#BYOD4L Day 4: Collaboration, sharing, and ownership

Day four is upon us (going quickly, isn’t it!) and we’re looking at collaborating.

“We all need to work with other people and this is an opportunity to explore how smart devices can enable you to work with individuals and groups in a number of versatile ways so that you can maximise engagement and effectiveness when collaborating.”

For me collaboration starts with my network, my personal learning network, my learning environment … and here is how the tools I used) back in 2010:

DavidHopkins - Personal Learning Environment (PLE)The tweet chat was, as before, frenzied and alive, and so very much fun. If you missed it check out the Storify archive.

Collaboration has been big in assessment terms in recent years with projects and research on and around the use of Wikis in student-to-students work groups. But what of collaboration between us, educators, and students, or even between ourselves? Every time I tweet or email or phone or meet someone (student, professor, colleague, etc.) I am collaborating. It doesn’t matter that we’re talking about bikes, films, Twitter, etc. The fact is we’re sharing views and helping to form or reform new opinions or views in others. This is reflected in the 1st question last night … “Q1 Who can we collaborate with?”. The beauty of the Internet and BYOD is that we are no longer constrained to those in the same office or company or geographic location.

When asked how we can collaborate (Q2) the answers, again, showed that we are free and able to use any and all means possible. With the availability of Google Docs, Dropbox, FaceTime, Skype, Facebook, Twitter, etc. we can define our own boundaries and set the expectations on what, when, who, how, and where it happens. I collaborated through Twitter last year on what it means to be a Learning Technologist in both HE and FE.

Getting people together to collaborate is easier, in my experience, than getting teams to do so. Individuals are more open or receptive to sharing ideas and working together than ‘teams’: is this because of the management, time, and politics that comes with inter-team collaboration? If you know please drop me a line so I can understand this better?

Where can we collaborate (Q3) seemed a little redundant as a question as we’d already kind of answered this in Q2 .. everywhere,  anywhere, and anytime we like. The trend towards mobile computing devices means this can easily be on the train or bus home, sat in a coffee shop or conference venue, at home or at work. We are only limited by the time and effort we dedicate to the project (Q4).

So, the final day of BYOD4L is here … this could be good!

Adding Closed Captions for your Videos in Adobe Captivate 7

Adding closed captions to your eLearning courses is a basic requirement to meet accessibility standards like Section 508 and Web Content Accessibility Guidelines 2.0. You can easily do so for your audio-based courses by adding narration to your screen, adding slide notes, and then converting those slide notes to closed captions. But a little known […]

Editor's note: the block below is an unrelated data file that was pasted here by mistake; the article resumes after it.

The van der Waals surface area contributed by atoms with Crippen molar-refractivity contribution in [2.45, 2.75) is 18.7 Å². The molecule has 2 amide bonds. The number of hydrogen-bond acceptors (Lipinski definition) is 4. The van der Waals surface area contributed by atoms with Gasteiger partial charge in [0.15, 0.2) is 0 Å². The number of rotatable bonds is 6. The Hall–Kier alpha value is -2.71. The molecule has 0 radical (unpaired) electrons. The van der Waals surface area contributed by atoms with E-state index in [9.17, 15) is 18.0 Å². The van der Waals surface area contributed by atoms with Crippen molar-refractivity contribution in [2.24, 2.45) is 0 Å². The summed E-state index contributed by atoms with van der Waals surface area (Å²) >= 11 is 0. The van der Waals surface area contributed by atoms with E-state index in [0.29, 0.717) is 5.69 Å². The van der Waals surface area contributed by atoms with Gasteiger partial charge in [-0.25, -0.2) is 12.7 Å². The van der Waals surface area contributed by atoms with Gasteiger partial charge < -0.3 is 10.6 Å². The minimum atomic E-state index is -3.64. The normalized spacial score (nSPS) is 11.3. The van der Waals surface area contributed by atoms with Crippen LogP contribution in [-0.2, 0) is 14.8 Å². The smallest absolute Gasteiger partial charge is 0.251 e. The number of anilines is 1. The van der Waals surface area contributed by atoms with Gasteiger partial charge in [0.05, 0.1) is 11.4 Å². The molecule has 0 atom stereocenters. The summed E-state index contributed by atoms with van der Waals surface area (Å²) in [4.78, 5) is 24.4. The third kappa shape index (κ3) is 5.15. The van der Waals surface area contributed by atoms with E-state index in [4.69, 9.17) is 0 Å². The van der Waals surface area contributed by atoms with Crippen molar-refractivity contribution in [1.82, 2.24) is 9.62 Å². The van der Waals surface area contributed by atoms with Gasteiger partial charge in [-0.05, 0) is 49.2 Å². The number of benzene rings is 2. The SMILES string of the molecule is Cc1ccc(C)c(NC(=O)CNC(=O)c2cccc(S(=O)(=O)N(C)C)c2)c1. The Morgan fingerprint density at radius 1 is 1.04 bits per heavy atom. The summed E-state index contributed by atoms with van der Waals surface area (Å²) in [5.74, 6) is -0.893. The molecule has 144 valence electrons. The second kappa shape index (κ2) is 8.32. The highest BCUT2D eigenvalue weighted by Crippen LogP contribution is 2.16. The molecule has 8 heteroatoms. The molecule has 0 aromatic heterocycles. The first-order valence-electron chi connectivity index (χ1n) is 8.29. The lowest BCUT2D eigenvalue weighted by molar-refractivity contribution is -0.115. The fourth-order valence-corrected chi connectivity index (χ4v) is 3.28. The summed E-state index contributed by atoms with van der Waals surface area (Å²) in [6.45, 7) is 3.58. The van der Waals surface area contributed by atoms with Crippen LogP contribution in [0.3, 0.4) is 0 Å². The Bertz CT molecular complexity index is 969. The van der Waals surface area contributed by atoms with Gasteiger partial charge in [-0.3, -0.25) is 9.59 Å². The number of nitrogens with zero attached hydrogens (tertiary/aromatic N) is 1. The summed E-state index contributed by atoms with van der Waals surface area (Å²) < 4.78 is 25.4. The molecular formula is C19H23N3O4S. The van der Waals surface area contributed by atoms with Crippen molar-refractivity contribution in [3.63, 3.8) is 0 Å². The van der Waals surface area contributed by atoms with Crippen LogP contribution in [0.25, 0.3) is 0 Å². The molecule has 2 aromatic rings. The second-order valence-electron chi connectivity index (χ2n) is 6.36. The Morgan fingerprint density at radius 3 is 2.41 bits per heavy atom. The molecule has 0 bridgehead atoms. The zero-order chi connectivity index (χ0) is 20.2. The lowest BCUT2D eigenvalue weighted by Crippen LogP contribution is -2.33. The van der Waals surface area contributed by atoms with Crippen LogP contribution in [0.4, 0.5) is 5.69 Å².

Learners’ Often Use Poor Learning Strategies — From a Research Review

I just read the following research article, and found a great mini-review of some essential research.

  • Hagemans, M. G., van der Meij, H., & de Jong, T. (2013). The effects of a concept map-based support tool on simulation-based inquiry learning. Journal of Educational Psychology, 105(1), 1-24. doi:10.1037/a0029433

Experiment-Specific Findings:

The article shows that simulations—the kind that ask learners to navigate through the simulation on their own—are more beneficial when learners are supported in their simulation playing. Specifically, they found that learners given the optimal learning route did better than those supplied with a sub-optimal learning route. They also found that concept maps helped the learners by supporting their comprehension. They also found that learners who got feedback on the correctness of their practice attempts were motivated to correct their errors and thus provided themselves with additional practice.

Researchers’ Review of Learners’ Poor Learning Strategies

The research Hagemans, van der Meij, and de Jong did is good, but what struck me as even more relevant for you as a learning professional is their mini review of research that shows that learners are NOT very good stewards of their own learning. Here is what their mini-review said (from Hagemans, van der Meij, and de Jong, 2013, p. 2:

  • Despite the importance of planning for learning, few students engage spontaneously in planning activities (Manlove & Lazonder, 2004).  
  • Novices are especially prone to failure to engage in planning prior to their efforts to learn (Zimmerman, 2002).  
  • When students do engage in planning their learning, they often experience difficulty in adequately performing the activities involved (de Jong & Van Joolingen, 1998; Quintana et al., 2004). For example, they do not thoroughly analyze the task or problem they need to solve (Chi, Feltovich, & Glaser, 1981; Veenman, Elshout, & Meijer, 1997) and tend to act immediately (Ge & Land, 2003; Veenman et al., 1997), even when a more thorough analysis would actually help them to build a detailed plan for learning (Veenman, Elshout, & Busato, 1994).  
  • The learning goals they set are often of low quality, tending to be nonspecific and distal (Zimmerman, 1998).
  • In addition, many students fail to set up a detailed plan for learning, whereas if they do create a plan, it is often poorly constructed (Manlove et al., 2007). That is, students often plan their learning in a nonsystematic way, which may cause them to start floundering (de Jong & Van Joolingen, 1998), or they plan on the basis of what they must do next as they proceed, which leads to the creation of ad hoc plans in which they respond to the realization of a current need (Manlove & Lazonder, 2004).  
  • The lack of proper planning for learning may cause students to miss out on experiencing critical moments of inquiry, and their investigations may lack systematicity.
  • Many students also have problems with monitoring their progress, in that they have difficulty in reflecting on what has already been done (de Jong & Van Joolingen, 1998).